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Sunday, November 6, 2016


It's Sunday, so today, I sermonize.  The crux of religiosity is that there is some higher authority or belief that transcends life as we know it.  Much of this is good and could well explain how Homo sapiens prevailed.  My issue is whether religions are today obsolete and are relics with such a powerful hysteresis that it will take many more millennia to shed.

Take something like the Second Amendment, for example.  Earlier this year I posted:

There is something patriotic about needing to own guns that a presidential candidate would be committing political suicide by saying the above.  

At the time this amendment became part of our Constitution, I too would have owned some firearm, for there were angry Indians, continued threat of the British, no police to protect me and a government which was suspect.  There are 500 active patriotic groups, most linked to guns, where they all think that nothing has changed since 1787 and they need arms to protect themselves from the Federal Government.  At best they have assault rifles.  Our military has tanks, nuclear weapons and more.  The times have changed, but mental attitudes take a long time to appreciate the reality.

So back to religion, I've always been curious about something called the afterlife.  My thought was that those who believed in God would have hope for something after death.

Well, I finally did some additional research today, and, surely enough, in an Ipsos/Reuters global poll of 18,000 people:
  • 51% believed in God
  • 51% believed in an afterlife
First, the fact that these numbers are equal makes sense.  Second, I can't believe these figures are so low.  Just in the USA, according to Gallup, 89% believe in God.  89%!!!  While not explained, it's possible that in India, with 80% Hindus, where this religion doesn't have one god and soul is immortal, a respondent might be be able to comprehend the notion of one god or an afterlife.

In China, of course, where religion is discouraged, it might not be safe to admit to something like God and the afterlife.  I know, for in a lecture I gave in Hangzhou to 50 students from Zhejiang University, I was naively curious as to how many in the audience believed in God and the afterlife.  Very few raised their hand.  I was told later, don't ask this question in this country.  People will report on others.
When you can, sometimes how you ask the question makes a big difference.  In June of this year, two versions were:
  • Do you believe in God?
  • Do you believe in God or a universal spirit?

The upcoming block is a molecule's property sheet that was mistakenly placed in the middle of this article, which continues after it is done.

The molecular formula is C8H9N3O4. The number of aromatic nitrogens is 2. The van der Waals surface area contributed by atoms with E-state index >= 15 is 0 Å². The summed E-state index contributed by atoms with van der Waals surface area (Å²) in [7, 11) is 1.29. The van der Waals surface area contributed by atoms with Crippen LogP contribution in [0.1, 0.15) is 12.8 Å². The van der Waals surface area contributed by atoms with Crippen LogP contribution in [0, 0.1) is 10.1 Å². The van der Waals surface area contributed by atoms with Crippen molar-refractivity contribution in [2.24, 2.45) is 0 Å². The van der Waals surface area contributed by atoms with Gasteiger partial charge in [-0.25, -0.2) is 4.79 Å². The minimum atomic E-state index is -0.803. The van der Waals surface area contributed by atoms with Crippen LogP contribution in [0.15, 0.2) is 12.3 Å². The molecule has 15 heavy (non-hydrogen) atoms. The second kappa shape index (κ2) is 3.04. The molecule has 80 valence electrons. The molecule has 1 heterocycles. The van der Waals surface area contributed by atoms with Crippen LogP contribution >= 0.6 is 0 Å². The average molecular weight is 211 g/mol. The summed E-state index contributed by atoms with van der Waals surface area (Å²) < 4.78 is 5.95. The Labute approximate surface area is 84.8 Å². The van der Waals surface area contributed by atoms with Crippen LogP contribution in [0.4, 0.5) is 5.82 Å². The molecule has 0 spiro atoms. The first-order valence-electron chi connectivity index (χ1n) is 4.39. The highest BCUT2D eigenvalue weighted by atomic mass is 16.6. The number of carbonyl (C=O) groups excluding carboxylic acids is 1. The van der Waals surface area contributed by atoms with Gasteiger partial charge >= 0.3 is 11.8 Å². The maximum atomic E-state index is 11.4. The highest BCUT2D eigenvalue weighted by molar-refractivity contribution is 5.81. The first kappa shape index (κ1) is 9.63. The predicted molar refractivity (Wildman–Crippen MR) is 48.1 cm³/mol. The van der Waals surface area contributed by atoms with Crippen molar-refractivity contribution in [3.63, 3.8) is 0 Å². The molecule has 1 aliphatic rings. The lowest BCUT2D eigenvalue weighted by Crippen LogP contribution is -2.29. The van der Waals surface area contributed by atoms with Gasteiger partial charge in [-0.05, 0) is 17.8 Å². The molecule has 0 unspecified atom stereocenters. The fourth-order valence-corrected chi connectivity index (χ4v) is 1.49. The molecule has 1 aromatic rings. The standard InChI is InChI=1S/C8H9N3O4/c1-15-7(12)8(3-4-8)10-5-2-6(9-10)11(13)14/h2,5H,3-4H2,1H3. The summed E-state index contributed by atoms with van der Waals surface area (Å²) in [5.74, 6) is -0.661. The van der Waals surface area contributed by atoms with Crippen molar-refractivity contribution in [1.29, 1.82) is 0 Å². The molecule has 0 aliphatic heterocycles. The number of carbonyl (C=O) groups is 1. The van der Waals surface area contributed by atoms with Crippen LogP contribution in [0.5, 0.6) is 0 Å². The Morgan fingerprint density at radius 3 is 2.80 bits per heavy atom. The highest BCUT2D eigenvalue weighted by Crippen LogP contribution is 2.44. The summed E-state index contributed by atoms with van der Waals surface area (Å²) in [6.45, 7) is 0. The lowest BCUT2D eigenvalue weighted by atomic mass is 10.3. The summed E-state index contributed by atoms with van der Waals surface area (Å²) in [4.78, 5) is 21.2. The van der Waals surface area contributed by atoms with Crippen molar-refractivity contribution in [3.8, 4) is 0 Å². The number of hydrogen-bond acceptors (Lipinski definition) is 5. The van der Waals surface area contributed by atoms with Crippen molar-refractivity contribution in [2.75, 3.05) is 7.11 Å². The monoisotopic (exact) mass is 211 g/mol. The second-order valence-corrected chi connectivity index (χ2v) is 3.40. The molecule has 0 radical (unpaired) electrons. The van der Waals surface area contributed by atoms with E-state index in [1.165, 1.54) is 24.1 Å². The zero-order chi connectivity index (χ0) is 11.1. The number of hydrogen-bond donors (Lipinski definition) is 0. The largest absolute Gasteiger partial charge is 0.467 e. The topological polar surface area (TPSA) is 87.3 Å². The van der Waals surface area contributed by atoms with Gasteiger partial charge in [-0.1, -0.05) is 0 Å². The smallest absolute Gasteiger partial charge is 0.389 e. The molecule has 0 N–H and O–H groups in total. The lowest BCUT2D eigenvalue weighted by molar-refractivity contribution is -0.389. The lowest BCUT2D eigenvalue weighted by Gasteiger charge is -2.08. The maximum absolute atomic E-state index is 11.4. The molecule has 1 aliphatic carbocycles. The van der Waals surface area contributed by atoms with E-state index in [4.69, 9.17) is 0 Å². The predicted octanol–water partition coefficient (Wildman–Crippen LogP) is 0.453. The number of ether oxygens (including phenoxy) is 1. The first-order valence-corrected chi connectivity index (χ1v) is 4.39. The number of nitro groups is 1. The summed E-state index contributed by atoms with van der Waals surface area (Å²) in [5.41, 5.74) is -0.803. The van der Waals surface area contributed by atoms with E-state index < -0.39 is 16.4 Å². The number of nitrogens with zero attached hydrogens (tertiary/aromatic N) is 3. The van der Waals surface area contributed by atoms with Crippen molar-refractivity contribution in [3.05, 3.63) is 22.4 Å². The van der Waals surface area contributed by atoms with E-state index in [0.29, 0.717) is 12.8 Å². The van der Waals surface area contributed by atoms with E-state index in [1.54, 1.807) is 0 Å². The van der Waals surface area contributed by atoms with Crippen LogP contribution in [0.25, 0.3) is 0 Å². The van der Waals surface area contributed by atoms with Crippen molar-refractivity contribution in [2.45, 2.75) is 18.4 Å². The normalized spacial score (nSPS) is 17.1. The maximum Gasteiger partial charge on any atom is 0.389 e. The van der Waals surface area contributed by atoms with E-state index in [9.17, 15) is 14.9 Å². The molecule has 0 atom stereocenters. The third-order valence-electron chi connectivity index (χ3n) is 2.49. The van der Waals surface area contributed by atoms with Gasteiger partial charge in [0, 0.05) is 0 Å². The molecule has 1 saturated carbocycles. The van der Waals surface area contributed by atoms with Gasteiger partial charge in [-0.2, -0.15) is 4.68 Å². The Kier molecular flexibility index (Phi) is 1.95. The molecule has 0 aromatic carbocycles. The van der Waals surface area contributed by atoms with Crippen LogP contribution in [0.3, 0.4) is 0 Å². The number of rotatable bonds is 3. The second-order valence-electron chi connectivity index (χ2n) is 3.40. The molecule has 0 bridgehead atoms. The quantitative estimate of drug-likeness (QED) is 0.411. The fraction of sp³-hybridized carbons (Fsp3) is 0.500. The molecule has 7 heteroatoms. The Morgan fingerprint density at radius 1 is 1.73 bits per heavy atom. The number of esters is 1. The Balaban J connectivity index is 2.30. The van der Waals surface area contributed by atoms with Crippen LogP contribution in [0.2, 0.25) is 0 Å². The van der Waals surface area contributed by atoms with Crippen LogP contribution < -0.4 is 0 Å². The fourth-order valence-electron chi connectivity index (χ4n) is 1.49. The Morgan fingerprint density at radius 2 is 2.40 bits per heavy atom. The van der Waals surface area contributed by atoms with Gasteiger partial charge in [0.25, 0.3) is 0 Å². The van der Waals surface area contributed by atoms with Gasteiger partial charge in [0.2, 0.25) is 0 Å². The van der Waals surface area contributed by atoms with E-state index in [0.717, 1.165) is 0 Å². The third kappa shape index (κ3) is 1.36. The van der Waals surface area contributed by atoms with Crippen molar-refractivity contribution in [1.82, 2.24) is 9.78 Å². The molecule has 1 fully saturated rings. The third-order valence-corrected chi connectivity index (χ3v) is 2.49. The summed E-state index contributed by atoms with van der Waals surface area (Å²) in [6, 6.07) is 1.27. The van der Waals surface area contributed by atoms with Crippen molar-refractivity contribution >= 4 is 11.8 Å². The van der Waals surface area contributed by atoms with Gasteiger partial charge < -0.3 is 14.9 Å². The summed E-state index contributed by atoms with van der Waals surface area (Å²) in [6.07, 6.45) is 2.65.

However, this query in 1944 gave a response of 96%, which dropped only to 95% by 1994, half a century later.  So while the percentage went down (and there has been a recovery from two years ago when the number declined to 86%), compared to the World, an astonishing (to me) majority of those in the United States believe in God:

To be religiously specific:

For each of the following items I am going to read you, please tell me whether it is something you believe in, something you're not sure about or something you don't believe in.

Believe inNot sure aboutDon't believe in
The devil611227
GALLUP, MAY 4-8, 2016
Somehow, I guess, Gallup added "not sure  about" to "believe in" to get 89%.  But 79% is still a whole lot higher than the world, at 51%.  Sure, many also believe in Angels and Heaven, but those come with the territory.

But here is where you sometimes wonder about these polls, for here is a result linking God to morality:

The countries near 100% include Ghana, Indonesia, Pakistan and much of the Middle East and Africa.  The U.S. is at around 55%.  I guess the conclusion you can come to is that Americans are religious, but don't necessarily link God to morality, which makes little sense to me.  Way down below 20% are China, Czech Republic, Spain, Britain and France.

I can go on and on, but I'll stop after one more, an Icelandic poll conducted by an association of atheists found the following:
  • 4.4% in Iceland are religious
  • however, 61.1% of Icelanders believe in God (more than the World)
  • ZERO % of those 25 and younger think it was God who created the Earth
  • In the U.S., belief that a Supreme Being guided evolution
    • 33% of White Catholics
    • 24% of all adults
    • half of Republicans 
    • one-third of Democrats and Indepents (same as adults)
You can check many other polls, but my conclusions from those (my SIMPLE SOLUTION for Humanity has a chapter just treating this subject) and the above are that:
  • There seems to be a sense that there is more to life than what we see.  Many will ask how can you explain love.  Thus, not being able to fully comprehend doesn't mean there might not be something more.  However, the matter of blind faith troubles me.  As an engineer and associated with some level of education my entire life, I need compelling proof to believe in something so prodigious.  I don't think it will be possible to ever convincingly confirm there is an afterlife or Supreme Being.  As such, unless something incredibly life-changing occurs, and soon, I can only look forward to eternal gloom at the end.
  • Around the world, the younger generation has less of a belief in God than the older generation.  You would think especially in developing nations that education should more and more make a difference, but, how can you explain us?  With among the better educational opportunities, 90% or so of Americans think there is a Supreme Being.  To reinforce the shift of youthful attitudes, Millennials (roughly 15-35 of age) in the U.S. are sinking in God belief:

In conclusion, I'm a bit surprised that only half of those on Planet Earth believe in an afterlife.  I thought I was in the minority, but at the global level, I'm normal.


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